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Borna disease--neuropathology and pathogenesis.

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Institut für Neuropathologie, Freie Universität Berlin, Universitätsklinikum Benjamin Franklin, Germany.


Natural BD is a nonpurulent acute/subacute encephalitis of horses and sheep with a propensity to involve the olfactory and limbic systems, and the brain stem. The inflammation is concentrated primarily in the gray matter, but subcortical white matter may also be affected. Experimental BD can be produced in a series of animals from birds to primates. The neuropathology after experimental infection is similar to that in natural disease but the inflammatory changes are more diffuse. In the rat and mouse, a persistent/tolerant infection can also be induced, in which inflammatory changes are conspicuously absent. In the course of persistent infection of the rat, an elective, focal degeneration ensues that involves the dentate gyrus, retina, and, less frequently, the magnocellular part of the hippocampus. The cytopathic destruction of the dentate gyrus is the likely anatomical substrate of learning deficiencies and behavioral changes, prominent features of chronic infection. Later in infection, more diffuse and random degeneration of neurons can be found. In all species infected, viral antigens are produced in excess and fill all neuronal processes. Beside neurons, glial cells are infected as well. The agent spreads in the nervous system axonally and transsynaptically (transneuronally). The type of neurotransmitter receptors in the synapse and their interaction with viral proteins may modulate the spread of infection (Gosztonyi et al. 1994). Virus particles have not been visualized in the brain in any phase of the disease. During persistent infection of the rat, production of viral proteins has a phasic character. Some rats survive acute infection and develop an obesity syndrome. The anatomical basis of this syndrome is not fully clarified; inflammatory destruction of the infundibular region, vacuolar degeneration of the paraventricular nucleus of the hypothalamus and severe, progressive involution of the hippocampal formation most probably play an important role in the production of this neuroendocrine syndrome. In the acute disease, inflammatory reaction can severely aggravate virus-induced cytopathology, but cannot be the sole cause of the neurological disease, since infection with high passage virus can lead to a similarly severe disease in the absence of inflammatory changes.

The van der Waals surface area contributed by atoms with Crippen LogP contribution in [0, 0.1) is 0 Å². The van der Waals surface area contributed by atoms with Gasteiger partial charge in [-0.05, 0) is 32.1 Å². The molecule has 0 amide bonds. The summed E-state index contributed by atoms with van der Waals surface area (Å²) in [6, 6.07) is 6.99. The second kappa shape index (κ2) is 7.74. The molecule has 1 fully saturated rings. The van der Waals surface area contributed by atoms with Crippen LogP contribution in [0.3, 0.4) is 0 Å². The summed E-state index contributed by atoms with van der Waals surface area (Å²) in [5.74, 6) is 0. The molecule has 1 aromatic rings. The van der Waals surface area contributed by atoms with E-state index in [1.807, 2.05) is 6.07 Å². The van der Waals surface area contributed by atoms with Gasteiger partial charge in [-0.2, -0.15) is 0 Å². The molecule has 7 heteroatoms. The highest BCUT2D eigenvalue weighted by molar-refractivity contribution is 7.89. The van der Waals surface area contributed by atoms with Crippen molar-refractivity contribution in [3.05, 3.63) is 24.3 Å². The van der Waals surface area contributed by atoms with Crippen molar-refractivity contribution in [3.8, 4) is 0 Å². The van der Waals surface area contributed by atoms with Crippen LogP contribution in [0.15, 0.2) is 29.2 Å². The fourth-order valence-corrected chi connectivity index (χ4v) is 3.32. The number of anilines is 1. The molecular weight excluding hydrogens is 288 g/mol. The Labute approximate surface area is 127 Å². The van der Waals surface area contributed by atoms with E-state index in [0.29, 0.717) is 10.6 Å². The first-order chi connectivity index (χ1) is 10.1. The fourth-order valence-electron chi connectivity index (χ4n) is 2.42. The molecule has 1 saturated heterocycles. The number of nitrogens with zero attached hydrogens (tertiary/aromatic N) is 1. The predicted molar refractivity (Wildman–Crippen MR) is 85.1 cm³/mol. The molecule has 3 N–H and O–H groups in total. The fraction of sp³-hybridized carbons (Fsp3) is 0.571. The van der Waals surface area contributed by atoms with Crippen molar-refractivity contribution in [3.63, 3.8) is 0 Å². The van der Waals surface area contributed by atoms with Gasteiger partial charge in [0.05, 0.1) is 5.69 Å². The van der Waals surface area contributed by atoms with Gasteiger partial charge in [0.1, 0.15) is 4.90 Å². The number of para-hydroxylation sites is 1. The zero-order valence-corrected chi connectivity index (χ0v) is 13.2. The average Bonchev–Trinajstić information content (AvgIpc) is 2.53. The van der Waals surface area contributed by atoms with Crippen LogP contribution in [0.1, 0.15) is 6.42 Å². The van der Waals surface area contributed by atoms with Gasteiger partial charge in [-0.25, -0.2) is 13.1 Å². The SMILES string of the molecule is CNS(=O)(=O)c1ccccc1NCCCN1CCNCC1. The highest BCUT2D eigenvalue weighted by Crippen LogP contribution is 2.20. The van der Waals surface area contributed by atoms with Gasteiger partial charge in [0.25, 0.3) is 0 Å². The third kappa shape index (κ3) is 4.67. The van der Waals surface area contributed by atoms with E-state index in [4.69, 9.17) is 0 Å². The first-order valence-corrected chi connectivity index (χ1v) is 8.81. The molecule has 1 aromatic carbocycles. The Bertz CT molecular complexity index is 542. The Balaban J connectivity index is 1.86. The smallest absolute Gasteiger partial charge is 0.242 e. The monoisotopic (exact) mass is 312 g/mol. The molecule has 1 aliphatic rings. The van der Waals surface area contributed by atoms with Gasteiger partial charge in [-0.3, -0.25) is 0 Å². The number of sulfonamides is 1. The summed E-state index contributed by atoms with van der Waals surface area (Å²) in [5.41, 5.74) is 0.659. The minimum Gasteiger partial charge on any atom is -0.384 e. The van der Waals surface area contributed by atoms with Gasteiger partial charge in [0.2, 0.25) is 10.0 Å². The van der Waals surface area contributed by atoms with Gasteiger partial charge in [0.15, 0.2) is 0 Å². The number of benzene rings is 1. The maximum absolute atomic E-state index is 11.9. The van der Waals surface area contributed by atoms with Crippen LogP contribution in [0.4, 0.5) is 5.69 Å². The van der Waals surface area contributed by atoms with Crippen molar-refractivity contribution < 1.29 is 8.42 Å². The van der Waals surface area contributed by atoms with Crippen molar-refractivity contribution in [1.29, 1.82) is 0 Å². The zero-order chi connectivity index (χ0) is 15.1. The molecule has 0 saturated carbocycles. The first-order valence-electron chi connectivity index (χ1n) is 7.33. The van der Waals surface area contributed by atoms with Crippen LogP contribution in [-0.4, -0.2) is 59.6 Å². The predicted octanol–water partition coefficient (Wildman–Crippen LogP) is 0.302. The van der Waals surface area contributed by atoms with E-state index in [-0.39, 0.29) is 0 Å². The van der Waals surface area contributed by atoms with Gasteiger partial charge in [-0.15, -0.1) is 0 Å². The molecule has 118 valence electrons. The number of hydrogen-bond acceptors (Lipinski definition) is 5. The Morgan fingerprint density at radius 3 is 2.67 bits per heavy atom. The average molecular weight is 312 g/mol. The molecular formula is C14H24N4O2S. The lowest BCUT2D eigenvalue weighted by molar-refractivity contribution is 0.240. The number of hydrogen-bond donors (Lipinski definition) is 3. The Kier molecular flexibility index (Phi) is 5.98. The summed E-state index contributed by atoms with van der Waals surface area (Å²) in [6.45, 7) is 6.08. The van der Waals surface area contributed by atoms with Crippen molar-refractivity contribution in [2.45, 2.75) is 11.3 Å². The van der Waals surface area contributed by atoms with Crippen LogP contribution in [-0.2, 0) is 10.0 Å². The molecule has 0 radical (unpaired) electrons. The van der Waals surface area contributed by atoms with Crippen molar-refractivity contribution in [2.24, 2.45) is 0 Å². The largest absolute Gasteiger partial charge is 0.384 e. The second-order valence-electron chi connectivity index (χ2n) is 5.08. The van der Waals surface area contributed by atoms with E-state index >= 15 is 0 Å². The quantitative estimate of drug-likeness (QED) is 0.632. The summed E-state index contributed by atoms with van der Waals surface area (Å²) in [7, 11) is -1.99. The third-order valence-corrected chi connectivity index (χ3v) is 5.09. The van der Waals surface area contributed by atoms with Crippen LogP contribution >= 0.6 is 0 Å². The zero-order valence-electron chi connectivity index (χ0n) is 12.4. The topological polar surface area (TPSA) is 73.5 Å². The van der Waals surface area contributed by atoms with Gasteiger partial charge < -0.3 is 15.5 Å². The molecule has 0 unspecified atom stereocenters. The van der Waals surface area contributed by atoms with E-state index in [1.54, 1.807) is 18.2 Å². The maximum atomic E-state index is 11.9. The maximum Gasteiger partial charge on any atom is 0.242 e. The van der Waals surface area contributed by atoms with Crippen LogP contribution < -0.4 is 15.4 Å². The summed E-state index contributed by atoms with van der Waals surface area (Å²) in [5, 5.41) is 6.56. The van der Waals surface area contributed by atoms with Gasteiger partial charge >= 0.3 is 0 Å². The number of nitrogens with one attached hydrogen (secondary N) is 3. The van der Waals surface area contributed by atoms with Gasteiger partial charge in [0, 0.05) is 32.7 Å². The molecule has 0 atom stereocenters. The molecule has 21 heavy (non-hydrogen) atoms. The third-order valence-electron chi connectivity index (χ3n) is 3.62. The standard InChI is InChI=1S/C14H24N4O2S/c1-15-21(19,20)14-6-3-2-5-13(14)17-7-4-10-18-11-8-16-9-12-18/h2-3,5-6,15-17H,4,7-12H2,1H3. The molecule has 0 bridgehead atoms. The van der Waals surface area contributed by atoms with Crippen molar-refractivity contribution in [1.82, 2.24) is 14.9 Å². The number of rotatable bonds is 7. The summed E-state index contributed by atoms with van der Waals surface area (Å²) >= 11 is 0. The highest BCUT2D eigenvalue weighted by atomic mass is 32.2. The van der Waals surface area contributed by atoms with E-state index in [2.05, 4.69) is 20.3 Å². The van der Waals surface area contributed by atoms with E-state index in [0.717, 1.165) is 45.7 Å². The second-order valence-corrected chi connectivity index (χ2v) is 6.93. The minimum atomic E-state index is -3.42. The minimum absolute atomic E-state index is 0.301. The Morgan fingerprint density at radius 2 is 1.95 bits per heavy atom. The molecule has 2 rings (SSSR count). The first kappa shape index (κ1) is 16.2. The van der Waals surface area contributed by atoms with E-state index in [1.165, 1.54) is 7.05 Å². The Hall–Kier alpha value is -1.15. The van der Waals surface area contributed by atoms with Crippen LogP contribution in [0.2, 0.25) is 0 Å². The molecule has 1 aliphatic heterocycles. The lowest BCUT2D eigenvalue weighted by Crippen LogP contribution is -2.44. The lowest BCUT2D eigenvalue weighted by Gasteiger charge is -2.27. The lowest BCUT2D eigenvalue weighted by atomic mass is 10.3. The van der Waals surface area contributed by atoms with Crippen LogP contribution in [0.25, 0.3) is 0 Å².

[Indexed for MEDLINE]

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